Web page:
Step By Step
To create a polyfill, follow these steps:
1) Select the PolyFill Tool from the Tool Palette:
When you do that, you should see a tool instruction telling you what to do to start creating your polyfill (you can turn these instructions on and off in the Preferences dialog - Edit* > Preferences >> Tool Options > Show Tool Instructions):
The cursor will change to a crosshair and as you move over a node, it will change to a indicate you're over a node.
2) Click on the node that you want to start the polyfill on. The tool instruction will change to tell you what to do next:
3) Move the mouse to another node (you should see a red line extending from the place you last click to the mouse location unless you're over a segment (see Stacking Order, below)) and then click again. The tool instruction will change one last time:
4) Continue to click on other nodes that make up your polyfill, and end by clicking on the same node you started with. The tool will change to the Subselect tool (the only tool that can actually select a polyfill), the polyfill will be selected (the red lines around the polyfill will be shown if possible), and the Properties Palette will change to show PolyFill Properties.
PolyFills are usually used for a layer that is below segments. For example, suppose you wanted to fill a square with a green color. Most of the time you'd rather see this:
So when you are creating the polyfill initially, the red lines that are drawn to connect one point to another are in a layer below the segments, so when the mouse passes over a segment, the red line is obscured:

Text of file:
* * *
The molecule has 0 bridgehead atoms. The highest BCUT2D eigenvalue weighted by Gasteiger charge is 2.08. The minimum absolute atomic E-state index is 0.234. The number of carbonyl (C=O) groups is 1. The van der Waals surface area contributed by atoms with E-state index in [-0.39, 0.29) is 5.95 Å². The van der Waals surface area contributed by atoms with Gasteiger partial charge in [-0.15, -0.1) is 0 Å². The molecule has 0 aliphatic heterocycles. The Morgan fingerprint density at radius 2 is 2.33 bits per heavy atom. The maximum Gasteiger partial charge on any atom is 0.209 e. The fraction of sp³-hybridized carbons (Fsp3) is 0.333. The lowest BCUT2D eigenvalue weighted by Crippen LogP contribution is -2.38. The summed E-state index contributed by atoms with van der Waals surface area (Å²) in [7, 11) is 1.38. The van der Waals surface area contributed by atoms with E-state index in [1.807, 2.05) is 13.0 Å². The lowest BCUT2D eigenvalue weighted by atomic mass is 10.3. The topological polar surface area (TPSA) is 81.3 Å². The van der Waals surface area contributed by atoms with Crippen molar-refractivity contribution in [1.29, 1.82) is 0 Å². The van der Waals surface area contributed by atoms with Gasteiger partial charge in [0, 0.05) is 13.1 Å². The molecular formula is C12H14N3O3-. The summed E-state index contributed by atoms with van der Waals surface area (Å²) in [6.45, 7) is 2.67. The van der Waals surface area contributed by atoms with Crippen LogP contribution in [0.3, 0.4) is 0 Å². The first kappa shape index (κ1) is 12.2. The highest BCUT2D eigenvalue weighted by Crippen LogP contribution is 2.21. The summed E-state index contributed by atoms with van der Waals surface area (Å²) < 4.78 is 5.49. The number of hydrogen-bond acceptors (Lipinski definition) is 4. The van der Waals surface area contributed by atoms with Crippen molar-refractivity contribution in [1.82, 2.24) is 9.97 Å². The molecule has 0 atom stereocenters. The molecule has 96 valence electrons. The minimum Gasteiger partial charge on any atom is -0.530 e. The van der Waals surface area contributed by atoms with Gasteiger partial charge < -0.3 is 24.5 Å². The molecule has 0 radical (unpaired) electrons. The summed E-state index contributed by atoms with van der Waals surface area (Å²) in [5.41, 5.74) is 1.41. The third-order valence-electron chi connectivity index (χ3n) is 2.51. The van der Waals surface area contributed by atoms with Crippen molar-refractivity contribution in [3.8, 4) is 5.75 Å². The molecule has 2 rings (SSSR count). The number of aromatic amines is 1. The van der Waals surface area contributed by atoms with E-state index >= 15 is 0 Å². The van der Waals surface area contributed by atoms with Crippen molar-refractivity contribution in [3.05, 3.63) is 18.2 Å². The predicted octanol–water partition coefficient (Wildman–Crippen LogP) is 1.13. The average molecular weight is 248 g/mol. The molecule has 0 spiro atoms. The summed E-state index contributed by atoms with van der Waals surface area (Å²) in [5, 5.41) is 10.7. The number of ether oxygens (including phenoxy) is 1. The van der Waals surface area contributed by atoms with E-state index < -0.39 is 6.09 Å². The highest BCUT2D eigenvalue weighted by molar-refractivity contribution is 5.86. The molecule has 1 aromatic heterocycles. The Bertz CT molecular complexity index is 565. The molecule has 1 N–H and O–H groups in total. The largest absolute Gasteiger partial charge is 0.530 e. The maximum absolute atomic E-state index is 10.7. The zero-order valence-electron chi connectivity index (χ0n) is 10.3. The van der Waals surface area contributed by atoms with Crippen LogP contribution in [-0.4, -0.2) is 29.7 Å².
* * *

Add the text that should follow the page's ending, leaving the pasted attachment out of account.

You need to know this because many times you will be connecting two nodes that have a line segment already drawn between them and you won't see the red polyfill line at all - but don't worry, it's still there!
Notes About PolyFills
- A polyfill must contain at least three nodes (the smallest number to create something enclosed).
- If you want to cancel the creation of a polyfill in progress, hit the Escape key.
- If you accidentally click on something that is not a node while trying to create a polyfill, you'll get a warning dialog:
- You cannot create a polyfill region between two or more figures; the nodes of a polyfill must all come from the same figure. If you try to click on the node of another figure, nothing will happen, but the click won't "take" (that is, it will act as if you hadn't clicked at all).
- PolyFills can be layered with other segments by selecting them with the Subselect tool and using the Arrange menu. For more information, see Adjusting Figure/Segment Layering.
- A figure can have multiple polyfills, and those polyfills can share the same node(s).
Interesting Uses For PolyFills
Here's a couple of interesting uses for polyfills (the color was left as light blue for clarity, but you can pick whatever color you like):